Walking Below Zero
The freezing sensation in your nostrils as soon as you step outdoors; your just-showered hair forming its own polar icecap upon your head; your fingers and feet, thickly gloved and socked, beginning to scream in pain. A walk below zero makes your thoughts shelter ever-further inward, cozying up against the hearth of your heart; yet even thinking feels exhausting. A moment drags to a minute, a minute to 20 in the slowing temperament of snow and soft light.
There I was in the forests of Finland, early in January. For weeks, daily temperatures barely rose above the 0°F mark — if at all. On some nights, it got as cold as minus-22°F, and that’s before windchill. The days between barely qualified as such, instead transitioning from sunrise to sunset over five-six hours without a middle point, the light seeming to fall below the horizon almost as soon as it had ascended. Your own inner light and inner energy weaken too, outweighed by the heavy reality of oncoming and ongoing darkness.
Being an outdoors-lover, experiencing the frigid Finnish lands and atmospheres was a unique and unforgettable experience. The Arteles artist residency that brought me there was themed “silence, awareness, existence” — apt thoughts to carry with you into the quiet surrounding forests. Unlike Americans — for whom wilderness is a regulated freedom contained within discreet segments, cordoned by property lines, and protected by rangers and volunteers — the forests of Finland, covering over 70 percent of the land, belong to the Finns as a people. The Finns believe in jokamiehenoikeus, or Everyman’s Right: the freedom to roam and enjoy the forests recreationally and to use its resources, so long as it does not damage the forest or a person’s property. To them, the forests are a fact and fabric of the people, part of their culture and soul.
For those weeks, it became part of mine as well. The majority of my walks were short ambles through the nearest forest. At subzero temperatures, a short walk is a difficult and draining experience — 30 minutes was the maximum I could endure on one minus-17°F morning. One fellow resident went on a longer walk at similar temperatures and had to be rescued from fatigue; his beard had grown icicles.
Even in these relatively short strolls, both the physical and metaphysical intensity of walking intensifies. You become distinctly and even painfully aware of your fingers, toes, ears, extremities that in milder climates convey mere background information. All sensations and thoughts take on an intense physicality. Your focus narrows to the crystalline structures cracking across frozen creek beds, or the way the highest, pale white canopies illuminate like pink torches against the sunset, lest you be overwhelmed by the infinity of patterning splayed out in repeating trees.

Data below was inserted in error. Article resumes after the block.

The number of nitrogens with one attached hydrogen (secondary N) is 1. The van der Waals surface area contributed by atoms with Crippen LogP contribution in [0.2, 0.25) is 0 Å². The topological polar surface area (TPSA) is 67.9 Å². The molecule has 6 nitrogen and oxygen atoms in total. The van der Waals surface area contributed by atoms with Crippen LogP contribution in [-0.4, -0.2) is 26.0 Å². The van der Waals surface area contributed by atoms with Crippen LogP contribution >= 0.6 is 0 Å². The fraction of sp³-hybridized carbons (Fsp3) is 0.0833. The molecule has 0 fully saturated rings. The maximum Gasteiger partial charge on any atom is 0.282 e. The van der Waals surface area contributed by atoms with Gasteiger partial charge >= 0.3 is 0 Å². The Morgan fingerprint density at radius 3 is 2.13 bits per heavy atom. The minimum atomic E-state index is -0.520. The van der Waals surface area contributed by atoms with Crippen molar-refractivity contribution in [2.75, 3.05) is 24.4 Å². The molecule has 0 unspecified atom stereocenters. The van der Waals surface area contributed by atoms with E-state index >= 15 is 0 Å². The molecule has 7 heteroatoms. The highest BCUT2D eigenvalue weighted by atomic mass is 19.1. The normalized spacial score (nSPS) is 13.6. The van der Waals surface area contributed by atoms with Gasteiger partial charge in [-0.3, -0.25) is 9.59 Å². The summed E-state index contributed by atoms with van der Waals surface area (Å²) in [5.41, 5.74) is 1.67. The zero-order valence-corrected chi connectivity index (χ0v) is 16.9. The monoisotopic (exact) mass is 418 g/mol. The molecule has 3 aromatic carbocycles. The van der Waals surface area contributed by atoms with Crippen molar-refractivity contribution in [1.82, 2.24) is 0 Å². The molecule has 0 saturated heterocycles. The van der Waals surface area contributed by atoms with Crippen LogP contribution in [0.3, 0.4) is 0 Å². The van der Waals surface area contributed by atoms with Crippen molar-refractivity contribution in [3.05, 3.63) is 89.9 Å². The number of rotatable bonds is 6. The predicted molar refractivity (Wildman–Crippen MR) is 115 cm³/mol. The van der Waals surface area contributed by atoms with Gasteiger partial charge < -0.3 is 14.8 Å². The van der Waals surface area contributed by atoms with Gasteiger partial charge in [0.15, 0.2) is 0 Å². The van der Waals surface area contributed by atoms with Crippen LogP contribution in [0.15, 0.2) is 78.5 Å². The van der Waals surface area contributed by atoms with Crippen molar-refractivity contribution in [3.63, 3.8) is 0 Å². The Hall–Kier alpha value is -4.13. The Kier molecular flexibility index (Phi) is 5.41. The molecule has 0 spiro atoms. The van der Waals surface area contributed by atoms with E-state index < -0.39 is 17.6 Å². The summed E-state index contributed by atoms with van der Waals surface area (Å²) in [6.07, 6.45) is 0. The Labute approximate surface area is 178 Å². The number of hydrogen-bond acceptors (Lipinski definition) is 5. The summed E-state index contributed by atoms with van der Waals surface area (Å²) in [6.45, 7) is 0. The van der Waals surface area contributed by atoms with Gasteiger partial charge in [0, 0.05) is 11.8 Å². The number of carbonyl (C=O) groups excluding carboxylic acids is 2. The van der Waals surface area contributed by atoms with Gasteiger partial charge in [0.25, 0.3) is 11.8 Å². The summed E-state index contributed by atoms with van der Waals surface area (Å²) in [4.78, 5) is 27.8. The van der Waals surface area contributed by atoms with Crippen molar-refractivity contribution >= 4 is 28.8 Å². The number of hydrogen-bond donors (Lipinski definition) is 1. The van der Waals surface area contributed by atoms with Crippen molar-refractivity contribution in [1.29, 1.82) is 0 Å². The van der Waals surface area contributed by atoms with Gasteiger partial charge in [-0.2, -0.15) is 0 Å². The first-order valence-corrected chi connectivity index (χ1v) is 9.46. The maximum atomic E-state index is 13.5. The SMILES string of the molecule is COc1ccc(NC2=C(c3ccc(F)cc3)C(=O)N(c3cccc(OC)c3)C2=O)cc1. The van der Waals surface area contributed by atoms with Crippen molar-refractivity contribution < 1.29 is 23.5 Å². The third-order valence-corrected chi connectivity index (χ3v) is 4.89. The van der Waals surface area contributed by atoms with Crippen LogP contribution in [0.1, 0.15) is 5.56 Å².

You also get to witness what Southern California never sees, at least not at most elevations: the deep slumber of a winter forest. The forest itself seemed motionless, still, as if time stopped. Besides a few chirping great tits, there were no animals to see, though deer and moose prints covered the forest floor. If you are accustomed to hunt for animal trails in our own grassy backcountry, then the telltale nature of snow here may lend to your understanding of animal routes, as you can trace what trails the four-legged have trampled. Hibernating bears live there, but unseen. Cross-country travel opportunities abounded in the forest. The snow cover was so thick and steady that I could simply walk on top of bushes, and traveling on their backs gives a kind of weightlessness and floating ease.
The forest runs into roads and houses at its rims, and on one long and aimless walk, only the low orange glow of homes saved me from uncertain doom in the quickly darkening forest. Walking upon pavement is also an experience transformed at subzero temperatures. You account for every step with the understanding that the further you go, the longer you will be in the cold. Your body prepares to endure for as long as it can but is quick to shut down. You are keenly aware of your weirdness walking in the winter, and equally your insignificance, as cars barrel down the road. But within this you find renewed faith and feeling in the very activity of motion. You become aware of how every step matters, how every one is an effort. You renew your love for the breathing that keeps you alive and warm in your chest. You slow your speed and appreciate the distances you once thought were short and easily overcome. Farmland vistas stretch on as expansively and eloquently as painters’ dreams, sparse white vacancies to the dense and dark forest borders.
Walking at such low temperatures is a humbling experience. Awareness tapers to the most immediate of sensations: the air, the ground, the sounds surrounding and rebounding. You slow to the speed of silence and the soft fall of snow as you meditate on moss peeking through the thaw. You feel the outdoors in ways you’ve never felt it.
On one of my last days in Finland, I passed through the forest to a frozen lake, and I walked out on the ice, testing for weak parts. Finding a safe firmness, I lay down and felt enrapt: below me a bed of frozen water, above me a sky, frozen gray. A lake that could drown me at other times held me, and I felt cradled in the cold. But rare sensations like these come commonly below zero. In the dead of winter, I found a new appreciation for what it means to be alive.